6. What do most of these customers say about this problem? (This is great for getting a sense of the language your target audience uses)

  7. What do most of these customers say about your product?

  8. How do your customers like to be spoken to? (ie. humor, education, etc)

Quick tip here if your product is highly technical (which is often the case in B2B SaaS). Ask your product manager, or your founder, to record a Loom video walking you through the product in as much depth as possible.

This isn’t the most fun part of your job. I have a hard time believing anyone truly enjoys sitting through a demo of how an attribution software works. But when you explain your product the way a fine-dining chef can explain each one of their dishes, you will be able to create content that converts.

Part II. Industry and competitor audit

‘Don’t focus on your competitors’ is stupid, idealistic advice.

I agree. Using your competitor’s strategy to influence every marketing move you make isn’t ideal. But don’t you think we should probably have a general idea of what they’re up to?

They’re probably doing some stuff that’s worth emulating. And on the other hand—they’re probably doing some stuff that's insanely stupid (this is your opportunity to stand out).

Here’s the list of questions I typically run through in this part of the audit:

  1. Who are your top 3-5 competitors?

  2. What angle are they taking on their social accounts? How can your brand stand out from them?

  3. What brands in your industry (doesn’t have to be direct competitors) are doing well on social? What is it that they do well? Any type of content that performs consistently for them?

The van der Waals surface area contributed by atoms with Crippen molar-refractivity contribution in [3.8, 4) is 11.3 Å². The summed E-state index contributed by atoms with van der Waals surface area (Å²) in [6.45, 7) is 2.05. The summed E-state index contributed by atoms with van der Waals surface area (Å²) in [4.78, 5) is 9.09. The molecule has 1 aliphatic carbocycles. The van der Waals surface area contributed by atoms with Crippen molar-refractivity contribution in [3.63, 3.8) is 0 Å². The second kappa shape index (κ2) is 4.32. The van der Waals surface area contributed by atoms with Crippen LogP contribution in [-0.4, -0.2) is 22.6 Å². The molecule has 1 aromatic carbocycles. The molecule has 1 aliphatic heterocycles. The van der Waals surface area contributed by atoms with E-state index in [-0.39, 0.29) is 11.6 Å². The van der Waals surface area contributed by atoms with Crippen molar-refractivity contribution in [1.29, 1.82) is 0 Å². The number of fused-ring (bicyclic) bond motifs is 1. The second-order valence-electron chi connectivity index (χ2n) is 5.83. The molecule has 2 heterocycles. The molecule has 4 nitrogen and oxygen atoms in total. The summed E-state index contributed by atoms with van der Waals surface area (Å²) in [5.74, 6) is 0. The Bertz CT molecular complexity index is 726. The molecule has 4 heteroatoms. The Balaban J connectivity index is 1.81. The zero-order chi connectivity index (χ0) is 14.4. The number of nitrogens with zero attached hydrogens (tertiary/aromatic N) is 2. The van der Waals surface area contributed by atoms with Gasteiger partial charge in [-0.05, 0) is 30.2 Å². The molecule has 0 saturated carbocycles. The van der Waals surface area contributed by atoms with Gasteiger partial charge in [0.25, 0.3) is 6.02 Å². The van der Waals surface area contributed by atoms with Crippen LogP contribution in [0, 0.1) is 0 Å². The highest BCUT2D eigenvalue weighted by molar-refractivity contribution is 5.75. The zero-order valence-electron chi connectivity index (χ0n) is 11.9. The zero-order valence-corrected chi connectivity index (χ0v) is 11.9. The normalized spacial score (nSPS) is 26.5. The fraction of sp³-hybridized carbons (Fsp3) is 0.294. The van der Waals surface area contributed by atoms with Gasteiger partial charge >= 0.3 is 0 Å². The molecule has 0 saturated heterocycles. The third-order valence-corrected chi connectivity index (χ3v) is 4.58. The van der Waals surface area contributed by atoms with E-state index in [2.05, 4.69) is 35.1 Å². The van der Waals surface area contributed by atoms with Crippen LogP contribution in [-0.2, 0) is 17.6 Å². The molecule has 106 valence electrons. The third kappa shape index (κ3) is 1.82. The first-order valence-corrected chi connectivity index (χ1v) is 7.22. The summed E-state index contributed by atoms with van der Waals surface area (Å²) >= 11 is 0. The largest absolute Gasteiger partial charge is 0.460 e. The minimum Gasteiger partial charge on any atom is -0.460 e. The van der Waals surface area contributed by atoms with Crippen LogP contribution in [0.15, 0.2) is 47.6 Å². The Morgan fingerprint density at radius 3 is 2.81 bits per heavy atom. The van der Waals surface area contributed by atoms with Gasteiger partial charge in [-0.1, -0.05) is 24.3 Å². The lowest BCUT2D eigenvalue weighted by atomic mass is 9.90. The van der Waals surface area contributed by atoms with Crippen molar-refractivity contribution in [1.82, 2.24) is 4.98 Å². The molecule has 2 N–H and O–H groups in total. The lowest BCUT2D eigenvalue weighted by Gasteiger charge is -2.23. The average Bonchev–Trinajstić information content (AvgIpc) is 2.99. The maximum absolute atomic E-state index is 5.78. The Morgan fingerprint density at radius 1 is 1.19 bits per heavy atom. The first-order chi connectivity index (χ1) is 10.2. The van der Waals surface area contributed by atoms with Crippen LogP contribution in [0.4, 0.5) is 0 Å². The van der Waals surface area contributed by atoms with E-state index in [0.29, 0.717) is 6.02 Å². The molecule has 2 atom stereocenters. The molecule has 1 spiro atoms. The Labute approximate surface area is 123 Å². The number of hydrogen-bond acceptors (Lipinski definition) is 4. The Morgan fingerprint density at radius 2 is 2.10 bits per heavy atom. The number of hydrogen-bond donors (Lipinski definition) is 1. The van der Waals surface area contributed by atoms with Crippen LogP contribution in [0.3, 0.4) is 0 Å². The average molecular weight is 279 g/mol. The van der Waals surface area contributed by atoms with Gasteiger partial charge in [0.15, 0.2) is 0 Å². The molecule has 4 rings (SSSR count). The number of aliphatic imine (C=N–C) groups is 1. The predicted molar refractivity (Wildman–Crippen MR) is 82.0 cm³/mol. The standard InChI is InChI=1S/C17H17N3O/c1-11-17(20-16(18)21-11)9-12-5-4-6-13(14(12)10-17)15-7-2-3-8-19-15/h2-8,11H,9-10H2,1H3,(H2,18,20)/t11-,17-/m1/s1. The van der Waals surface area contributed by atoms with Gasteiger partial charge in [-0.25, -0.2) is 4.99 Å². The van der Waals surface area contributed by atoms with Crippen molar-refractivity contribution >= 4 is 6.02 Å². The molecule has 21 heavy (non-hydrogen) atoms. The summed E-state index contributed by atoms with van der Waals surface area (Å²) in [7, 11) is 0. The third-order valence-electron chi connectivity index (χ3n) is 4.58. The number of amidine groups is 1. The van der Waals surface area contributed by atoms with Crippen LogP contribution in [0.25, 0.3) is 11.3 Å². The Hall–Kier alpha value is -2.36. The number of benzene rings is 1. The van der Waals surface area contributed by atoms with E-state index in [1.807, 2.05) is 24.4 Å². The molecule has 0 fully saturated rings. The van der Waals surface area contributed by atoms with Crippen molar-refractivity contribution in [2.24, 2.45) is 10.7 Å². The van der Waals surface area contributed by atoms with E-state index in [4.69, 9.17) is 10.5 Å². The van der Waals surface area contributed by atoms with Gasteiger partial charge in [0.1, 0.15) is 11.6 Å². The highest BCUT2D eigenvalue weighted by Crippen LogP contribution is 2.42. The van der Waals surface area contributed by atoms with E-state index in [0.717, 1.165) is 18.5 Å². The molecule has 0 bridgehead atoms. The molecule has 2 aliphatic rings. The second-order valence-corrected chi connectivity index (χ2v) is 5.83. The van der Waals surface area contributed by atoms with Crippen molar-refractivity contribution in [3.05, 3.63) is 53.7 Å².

4. What are brands and content creators outside of your industry that you admire? This is the secret sauce.

Pattern recognition is a core skill for any social media marketer. This is your first opportunity to practice it. Your goal during the competitor section of the audit is to identify patterns. What are they doing well that you can emulate? What angle are they taking on social media that you can position your company against?

A few real-life examples for you:

Example 1: Let’s say you’re just getting started on Linkedin. You snoop around your competitor’s page. You notice that they post a shit ton of carousels—and they crush. Might be worth using that format in your content calendar, no?

Example 2: After conducting this section of the audit, you find that your competitor’s brand voice on social is boring. It puts you, and their own prospects, to sleep. They’re probably trying too hard to be ‘professional.’ Their error is your opportunity. You realize that your company should prioritize having some personality on social, and being approachable.

See how that works? Don't overthink this, but try to look for patterns you can exploit in your own social strategy.

To give some of the ‘Don’t focus on your competitors’ crowd some credit, I’d agree with them after you conduct this section of the audit. There’s no need to constantly be looking over your shoulder.

Get a clear idea of the competitive landscape. Understand how you plan to stand out. And then check in periodically (say, once per quarter) to see how you stack up.

Part III. Social media accounts

Here’s where you dive into your company’s current social media strategy.

If you’re launching from scratch, this part’s easy. You have none!

If you’re starting a new job, a new client, or you’re just doing a quarterly audit of your current company’s socials, run through this list of questions:

  1. What existing content lives in your brand’s ecosystem? This can be blogs, articles, videos, podcasts, previous social media content, etc.

  2. What existing social channels is your brand active on? List these out.